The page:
ABSTRACT: Parents have the potential to protect against adolescent sexual risk, including early sexual behavior, inconsistent condom use, and outcomes such as pregnancy and sexually transmitted infections (STIs). Identification of the specific parenting dimensions associated with sexual risk in adolescence and young adulthood is necessary to inform and focus prevention efforts. The current study examined the relation of proximal (e.g., discussions of sexual costs) and distal (e.g., parental involvement, relationship quality) parenting variables with concurrent and longitudinal adolescent sexual behavior. The National Longitudinal Study of Adolescent Health (Add Health) provided a nationally representative sample with information about the family using adolescent and parent informants. Longitudinal information about sexual risk included adolescent condom use and adolescent sexual initiation, as well as young adult unintended pregnancy, reports of STIs, and biological assay results for three STIs. Higher parent-adolescent relationship quality was associated with lower levels of adolescent unprotected intercourse and intercourse initiation. Better relationship quality was also associated with lower levels of young adult STIs, even when accounting for prior sexual activity. Unexpectedly, more parent reports of communication regarding the risks associated with sexual activity were negatively associated with condom use and greater likelihood of sexual initiation. These results demonstrate that parents play an important role, both positive and negative, in sexual behavior, which extends to young adulthood, and underscores the value of family interventions in sexual risk prevention.
- Connectedness as a predictor of sexual and reproductive health outcomes for youth
Author: Markham, C. M., Lormand, D., Gloppen, K. M., Peskin, M. F., et al.
Journal: Journal of Adolescent Health, Volume 45, Issue 3, Supplement
ABSTRACT: To review research examining the influence of "connectedness" on adolescent sexual and reproductive health (ASRH). Connectedness, or bonding, refers to the emotional attachment and commitment a child makes to social relationships in the family, peer group, school, community, or culture. A systematic review of behavioral research (1985-2007) was conducted. Inclusion criteria included examination of the association between a connectedness sub-construct and an ASRH outcome, use of multivariate analyses, sample size of ≥100, and publication in a peer-reviewed journal. Results were coded as protective, risk, or no association, and as longitudinal, or cross sectional. Findings from at least two longitudinal studies for a given outcome with consistent associations were considered sufficient evidence for a protective or risk association. Eight connectedness sub-constructs were reviewed: family connectedness (90 studies), parent-adolescent general communication (16 studies), parent-adolescent sexuality communication (58 studies), parental monitoring (61 studies), peer connectedness (nine studies), partner connectedness (12 studies), school connectedness (18 studies), and community connectedness (four studies). There was sufficient evidence to support a protective association with ASRH outcomes for family connectedness, general and sexuality-specific parent-adolescent communication, parental monitoring, partner connectedness, and school connectedness. Sufficient evidence of a risk association was identified for the parent overcontrol sub-construct of parental monitoring. Connectedness can be a protective factor for ASRH outcomes, and efforts to strengthen young people's pro-social relationships are a promising target for approaches to promote ASRH. Further study regarding specific sub-constructs as well as their combined influence is needed.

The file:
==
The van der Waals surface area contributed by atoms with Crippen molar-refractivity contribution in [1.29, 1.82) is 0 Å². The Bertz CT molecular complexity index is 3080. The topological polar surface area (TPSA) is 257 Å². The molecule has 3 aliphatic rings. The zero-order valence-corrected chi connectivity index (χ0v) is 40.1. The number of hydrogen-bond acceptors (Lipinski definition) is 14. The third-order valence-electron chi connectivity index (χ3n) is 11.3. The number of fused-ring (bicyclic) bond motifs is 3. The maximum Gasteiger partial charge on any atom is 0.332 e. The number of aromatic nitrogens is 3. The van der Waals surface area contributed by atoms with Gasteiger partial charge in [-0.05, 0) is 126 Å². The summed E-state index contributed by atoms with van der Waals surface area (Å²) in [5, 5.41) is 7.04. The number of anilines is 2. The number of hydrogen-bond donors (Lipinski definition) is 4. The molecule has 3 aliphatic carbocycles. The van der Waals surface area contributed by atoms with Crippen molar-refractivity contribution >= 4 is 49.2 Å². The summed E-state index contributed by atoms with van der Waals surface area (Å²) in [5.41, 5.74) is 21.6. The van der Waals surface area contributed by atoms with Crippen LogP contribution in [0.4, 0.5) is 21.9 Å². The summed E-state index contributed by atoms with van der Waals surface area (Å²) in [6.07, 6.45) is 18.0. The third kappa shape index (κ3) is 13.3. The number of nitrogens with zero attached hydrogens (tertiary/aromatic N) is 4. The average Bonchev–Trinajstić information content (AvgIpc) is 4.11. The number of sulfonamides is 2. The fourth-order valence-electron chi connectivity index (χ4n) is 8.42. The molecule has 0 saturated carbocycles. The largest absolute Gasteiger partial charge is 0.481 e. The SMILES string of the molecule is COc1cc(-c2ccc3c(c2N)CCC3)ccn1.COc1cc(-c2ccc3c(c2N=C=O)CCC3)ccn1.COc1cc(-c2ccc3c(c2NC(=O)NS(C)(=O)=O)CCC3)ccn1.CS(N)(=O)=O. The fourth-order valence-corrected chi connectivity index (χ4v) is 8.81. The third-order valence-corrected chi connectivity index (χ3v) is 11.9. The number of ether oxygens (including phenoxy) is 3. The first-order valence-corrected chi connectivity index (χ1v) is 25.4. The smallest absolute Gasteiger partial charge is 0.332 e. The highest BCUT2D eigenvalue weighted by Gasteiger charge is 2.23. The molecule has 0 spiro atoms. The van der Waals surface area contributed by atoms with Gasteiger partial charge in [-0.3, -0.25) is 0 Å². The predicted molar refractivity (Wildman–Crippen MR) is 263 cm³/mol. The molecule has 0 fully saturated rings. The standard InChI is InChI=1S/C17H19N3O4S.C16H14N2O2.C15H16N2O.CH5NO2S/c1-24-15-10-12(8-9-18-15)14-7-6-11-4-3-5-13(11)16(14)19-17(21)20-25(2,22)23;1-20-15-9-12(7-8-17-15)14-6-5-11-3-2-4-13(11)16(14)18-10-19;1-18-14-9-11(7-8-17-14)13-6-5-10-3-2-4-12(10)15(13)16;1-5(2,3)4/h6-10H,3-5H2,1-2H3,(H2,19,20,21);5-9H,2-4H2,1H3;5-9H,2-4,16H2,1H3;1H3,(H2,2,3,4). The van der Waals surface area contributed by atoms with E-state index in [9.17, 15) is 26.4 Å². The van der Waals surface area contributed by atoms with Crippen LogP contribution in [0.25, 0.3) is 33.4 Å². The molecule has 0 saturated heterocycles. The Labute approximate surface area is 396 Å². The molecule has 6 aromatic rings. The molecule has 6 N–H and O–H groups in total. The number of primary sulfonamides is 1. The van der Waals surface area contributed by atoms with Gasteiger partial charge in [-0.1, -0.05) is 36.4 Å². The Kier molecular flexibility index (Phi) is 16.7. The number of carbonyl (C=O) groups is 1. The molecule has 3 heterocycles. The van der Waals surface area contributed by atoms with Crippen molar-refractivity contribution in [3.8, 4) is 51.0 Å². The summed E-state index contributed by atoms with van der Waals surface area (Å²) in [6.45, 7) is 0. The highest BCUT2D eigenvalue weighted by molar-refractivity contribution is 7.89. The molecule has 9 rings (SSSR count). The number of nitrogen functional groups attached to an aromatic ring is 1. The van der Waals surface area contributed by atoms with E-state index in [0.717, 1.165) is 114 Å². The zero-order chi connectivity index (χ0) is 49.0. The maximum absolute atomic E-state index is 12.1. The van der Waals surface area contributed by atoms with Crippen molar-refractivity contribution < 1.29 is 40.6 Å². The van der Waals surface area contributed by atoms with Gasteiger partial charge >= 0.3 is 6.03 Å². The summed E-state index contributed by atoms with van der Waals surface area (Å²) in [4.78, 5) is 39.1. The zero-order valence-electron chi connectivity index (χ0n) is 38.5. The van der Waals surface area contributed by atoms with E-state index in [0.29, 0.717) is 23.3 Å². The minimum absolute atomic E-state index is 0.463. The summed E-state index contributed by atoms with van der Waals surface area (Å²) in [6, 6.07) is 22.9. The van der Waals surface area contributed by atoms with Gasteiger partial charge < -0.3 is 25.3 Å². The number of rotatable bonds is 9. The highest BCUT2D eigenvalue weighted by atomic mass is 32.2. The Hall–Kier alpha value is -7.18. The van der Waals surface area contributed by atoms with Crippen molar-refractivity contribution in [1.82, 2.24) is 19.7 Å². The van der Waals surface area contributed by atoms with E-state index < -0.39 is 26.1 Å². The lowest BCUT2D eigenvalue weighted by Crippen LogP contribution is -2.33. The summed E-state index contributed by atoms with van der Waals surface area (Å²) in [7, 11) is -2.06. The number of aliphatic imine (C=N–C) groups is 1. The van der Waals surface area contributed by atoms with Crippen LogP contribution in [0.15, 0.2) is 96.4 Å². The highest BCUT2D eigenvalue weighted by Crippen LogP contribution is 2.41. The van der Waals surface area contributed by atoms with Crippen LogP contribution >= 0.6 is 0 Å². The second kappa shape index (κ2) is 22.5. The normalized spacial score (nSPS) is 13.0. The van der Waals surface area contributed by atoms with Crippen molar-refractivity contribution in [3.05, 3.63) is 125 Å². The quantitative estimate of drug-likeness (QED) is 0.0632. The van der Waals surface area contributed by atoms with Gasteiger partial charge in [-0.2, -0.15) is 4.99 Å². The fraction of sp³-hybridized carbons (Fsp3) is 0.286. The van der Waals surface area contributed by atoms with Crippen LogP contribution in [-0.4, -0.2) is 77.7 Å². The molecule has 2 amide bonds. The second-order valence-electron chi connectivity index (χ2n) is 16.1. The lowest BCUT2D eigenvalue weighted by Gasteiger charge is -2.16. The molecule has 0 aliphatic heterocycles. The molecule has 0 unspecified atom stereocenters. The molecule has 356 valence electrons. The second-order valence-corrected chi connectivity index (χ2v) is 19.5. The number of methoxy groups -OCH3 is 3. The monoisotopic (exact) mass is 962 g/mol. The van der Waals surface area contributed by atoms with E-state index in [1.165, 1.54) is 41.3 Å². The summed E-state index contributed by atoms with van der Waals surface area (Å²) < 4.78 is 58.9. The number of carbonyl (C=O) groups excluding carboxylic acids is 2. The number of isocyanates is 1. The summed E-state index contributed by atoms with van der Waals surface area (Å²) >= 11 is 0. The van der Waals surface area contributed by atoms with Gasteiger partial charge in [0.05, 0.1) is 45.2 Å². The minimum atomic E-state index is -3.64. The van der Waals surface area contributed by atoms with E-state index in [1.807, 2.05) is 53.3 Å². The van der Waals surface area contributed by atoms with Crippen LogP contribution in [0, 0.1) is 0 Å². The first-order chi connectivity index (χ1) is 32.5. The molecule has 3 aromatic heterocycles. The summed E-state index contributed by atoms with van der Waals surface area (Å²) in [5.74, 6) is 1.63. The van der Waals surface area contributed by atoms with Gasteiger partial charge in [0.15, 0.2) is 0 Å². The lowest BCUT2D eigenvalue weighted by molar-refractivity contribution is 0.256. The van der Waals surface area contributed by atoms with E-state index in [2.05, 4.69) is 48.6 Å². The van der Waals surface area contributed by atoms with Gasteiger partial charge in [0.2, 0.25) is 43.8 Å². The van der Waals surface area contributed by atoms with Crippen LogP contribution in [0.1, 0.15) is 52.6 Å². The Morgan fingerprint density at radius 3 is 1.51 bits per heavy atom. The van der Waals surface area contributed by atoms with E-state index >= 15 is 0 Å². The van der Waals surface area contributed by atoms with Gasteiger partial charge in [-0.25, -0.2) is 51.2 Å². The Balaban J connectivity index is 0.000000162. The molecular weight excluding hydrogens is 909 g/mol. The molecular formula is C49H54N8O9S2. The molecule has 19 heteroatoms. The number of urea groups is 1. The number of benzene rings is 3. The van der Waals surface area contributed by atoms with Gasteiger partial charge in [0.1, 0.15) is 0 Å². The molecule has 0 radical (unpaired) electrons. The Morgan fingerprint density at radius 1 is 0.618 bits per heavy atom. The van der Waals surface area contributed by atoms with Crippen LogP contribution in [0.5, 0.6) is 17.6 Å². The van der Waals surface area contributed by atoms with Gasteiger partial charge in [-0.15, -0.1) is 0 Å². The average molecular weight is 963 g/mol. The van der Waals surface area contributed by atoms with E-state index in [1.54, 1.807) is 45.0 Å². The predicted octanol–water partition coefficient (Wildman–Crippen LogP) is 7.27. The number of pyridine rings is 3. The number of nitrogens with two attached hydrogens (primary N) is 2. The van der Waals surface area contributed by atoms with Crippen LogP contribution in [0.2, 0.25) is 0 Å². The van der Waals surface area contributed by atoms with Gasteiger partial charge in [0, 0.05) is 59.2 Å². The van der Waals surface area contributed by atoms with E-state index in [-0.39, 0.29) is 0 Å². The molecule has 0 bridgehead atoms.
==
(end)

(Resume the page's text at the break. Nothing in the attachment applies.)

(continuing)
- Adolescent perceptions of maternal approval of birth control and sexual risk behavior
Author: Jaccard, J., & Dittus, P. J.
Journal: American Journal of Public Health Volume: 90
ABSTRACT: Examined the relationship between adolescent perceptions of maternal approval of the use of birth control (BC) and sexual outcomes across a 12-mo period. A subsample of the Longitudinal Study of Adolescent Health database was used in the context of a prospective design. Approximately 10,000 students in grades 7 to 11 were interviewed twice, 1 yr apart. Adolescent perceptions of maternal approval of BC were associated with an increased likelihood of sexual intercourse over the next 12 mo for virgins at 1st interview. The perceptions also were related to an increase in BC use but showed an ambiguous relation to the probability of pregnancy. High relationship satisfaction between adolescents and mothers was associated with a higher probability of BC use and a lower probability of both sexual intercourse and pregnancy. Results suggest that perceived parental approval of BC may increase the probability of sexual activity in some adolescents.
- Unwanted sexual activity among peers during early and middle adolescence: Incidence and risk factors
Journal: Journal of Marriage & the Family Assessed incidence and risk factors of unwanted sexual activity initiated by peers for 1,149 adolescent females. Twenty percent of sample reported some type of unwanted sexual contact in past year. Over one-third of this group reported having been forced to have sexual intercourse. Boyfriends were most commonly reported perpetrators followed by dates, friends, and acquaintances. Volume: 55
ABSTRACT: Assessed incidence and risk factors of unwanted sexual activity initiated by peers for 1,149 adolescent females. Twenty percent of sample reported some type of unwanted sexual contact in past year. Over one-third of this group reported having been forced to have sexual intercourse. Boyfriends were most commonly reported perpetrators followed by dates, friends, and acquaintances.